Like most winter sports, skiing is fun and exhilarating but also dangerous. No matter how experienced or cautious you are, a skiing injury is always just one mistake away. While downhill ski injuries are more common than cross country ones, you can get hurt in either sport. In this article, we’re going to look at the most common skiing injuries, how they happen, and how to avoid them.
What are the most common skiing injuries?
Any part of your body can get injured when you’re skiing. However, because of the body mechanics involved with the sport, some parts of you are much more prone to injury than others. Let’s examine the most vulnerable parts of your body when it comes to skiing.
Head injuries are some of the most common and dangerous injuries in skiing. While they can occur in cross country skiing, they’re much more common with downhill skiers. Head injures are almost exclusively the result of falling and hitting your head or colliding with a tree or fellow skier.
Concussions and contusions are the most likely head injuries that you’ll suffer. A concussion happens from a blow to the head, while a contusion is when your head suffers an open cut. Both injuries are serious, and you should immediately seek immediate medical attention for them.
How to avoid
The best way to avoid head injuries is to wear a helmet and goggles. By wearing protective gear, you significantly reduce the risk of a head injury. You can also reduce the risk of injury by not attempting to do things outside of your ability. At Tennessee Orthopedic Clinics, we realize that the only way to get better at something is to test your limits. However, you should always be as safe as possible when doing so.
Also, in running for most common skiing injuries are knee injuries. Knee injuries account for 40% of all skiing injuries, making them the most common injury in downhill skiing. There are a variety of knee injuries that are common with skiers, and they vary in degree of severeness and occurrence.
- ACL tears or sprains
- Knee ligament injuries
- Torn meniscus
- Fractured patella
While knee injuries are the most common leg injuries sustained by skiers, plenty of other parts of the leg can get injured. Sprained ankles, broken bones, and torn ligaments or muscles are common occurrences in skiing.
How to avoid
The best way to avoid painful and costly knee injuries is to condition and strengthen your legs. Exercising and working out regularly, your knees and lower body will be stronger and more resistant to injury. You should start a regular workout regime at least six weeks before the skiing season.
It’s also a good idea to wear knee braces if you’re worried about sustaining a knee injury. By staying fit and wearing the proper gear, you can significantly reduce the risk of knee injuries. However, no matter how good of shape you’re in or how great your protective equipment is, some knee injuries are simply unavoidable. Anytime you decide to strap on your skis and fly down a hill, you’re putting yourself at risk.
Rotator Cuff Strain
Rotator cuff strains and sprains are surprisingly common with skiers, especially cross country skiers. The repetitive motion of propelling yourself forward, mainly using your upper body, puts a considerable strain on your arms, shoulders, back, and core.
While any part of the body can get injured from the repetitive motion of skiing, 39% of all upper extremity injuries are to the rotator cuff. Rotator cuff strains can also occur when a skier is bracing themself for a fall or from colliding with another object.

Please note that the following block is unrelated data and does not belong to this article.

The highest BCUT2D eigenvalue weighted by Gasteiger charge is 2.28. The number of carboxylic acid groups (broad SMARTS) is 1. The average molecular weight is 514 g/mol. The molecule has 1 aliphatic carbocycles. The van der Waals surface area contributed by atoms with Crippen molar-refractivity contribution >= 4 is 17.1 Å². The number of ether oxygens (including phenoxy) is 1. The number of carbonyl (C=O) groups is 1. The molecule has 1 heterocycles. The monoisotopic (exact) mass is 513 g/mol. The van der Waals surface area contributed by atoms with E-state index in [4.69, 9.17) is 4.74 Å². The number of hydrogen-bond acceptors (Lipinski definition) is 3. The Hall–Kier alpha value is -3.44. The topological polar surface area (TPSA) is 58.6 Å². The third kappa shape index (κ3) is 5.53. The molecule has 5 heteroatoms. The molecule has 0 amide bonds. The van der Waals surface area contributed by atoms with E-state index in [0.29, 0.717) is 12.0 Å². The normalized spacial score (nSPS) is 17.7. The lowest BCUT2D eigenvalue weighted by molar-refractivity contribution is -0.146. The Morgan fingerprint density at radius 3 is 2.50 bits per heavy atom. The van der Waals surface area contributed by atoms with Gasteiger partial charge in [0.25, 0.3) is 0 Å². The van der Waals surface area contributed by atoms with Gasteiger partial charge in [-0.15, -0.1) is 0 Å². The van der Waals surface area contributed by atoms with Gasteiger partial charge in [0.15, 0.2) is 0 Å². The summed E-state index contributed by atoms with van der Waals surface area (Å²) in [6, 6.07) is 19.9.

How to avoid
As with knee injuries, the best way to avoid a strained or torn rotator cuff is to strengthen and condition that area of the body. You should also make sure to do plenty of stretching before you start skiing. Finally, using proper form is essential with downhill and cross country skiing. An excellent way to get hurt is by not knowing what you’re doing and flailing recklessly about it.
You can avoid most rotator cuff and upper extremity injuries through strength and conditioning, stretching, and practicing.
With a name like ‘skiers thumb,’ this injury had to be on the list. Skiers Thumb refers to tearing the ulnar collateral ligament in your hand, or UCL. It’s referred to as skiers thumb because it’s an injury often sustained by falling on your outstretched hand while holding a pole. Skiers are very vulnerable to tearing their UCL because it’s instinctive to put your hands out and soften your fall. If you’re still holding on to your pole while doing this, there’s a good chance you could tear your UCL.
How to avoid
To avoid tearing your UCL or Skier’s Thumb, you should drop your poles if you start falling.
Any high-speed or high-contact sport puts you at risk for a spinal injury, and skiing is no different. Spinal injuries are hazardous whether you collide with another object or land on your head when performing a trick. Spinal injuries consistently correlate with skiers going faster or trying to land bigger tricks than the rest of the pack.
How to avoid
The best way to avoid a detrimental spinal injury is to not ski above your level or try things that you can’t do. Most ski injuries happen because of negligence, carelessness, recklessness, and lack of preparation. If you take the time to condition your body, wear protective gear, and act responsibly, you’re much less likely to sustain a skiing injury.
Contact Tennessee Orthopedic Clinics
If you have sustained a skiing injury or injury of any sort, contact the orthopedic professionals at Tennessee Orthopedic Clinics. No matter what type of injury you suffered or how it happened, we’re here to get you back on the slopes as quickly as possible. We specialize in each of the injuries discussed in this article and much more. Don’t let your quality of life suffer because of an unfortunate accident. Contact us today to set up a consultation and recovery plan!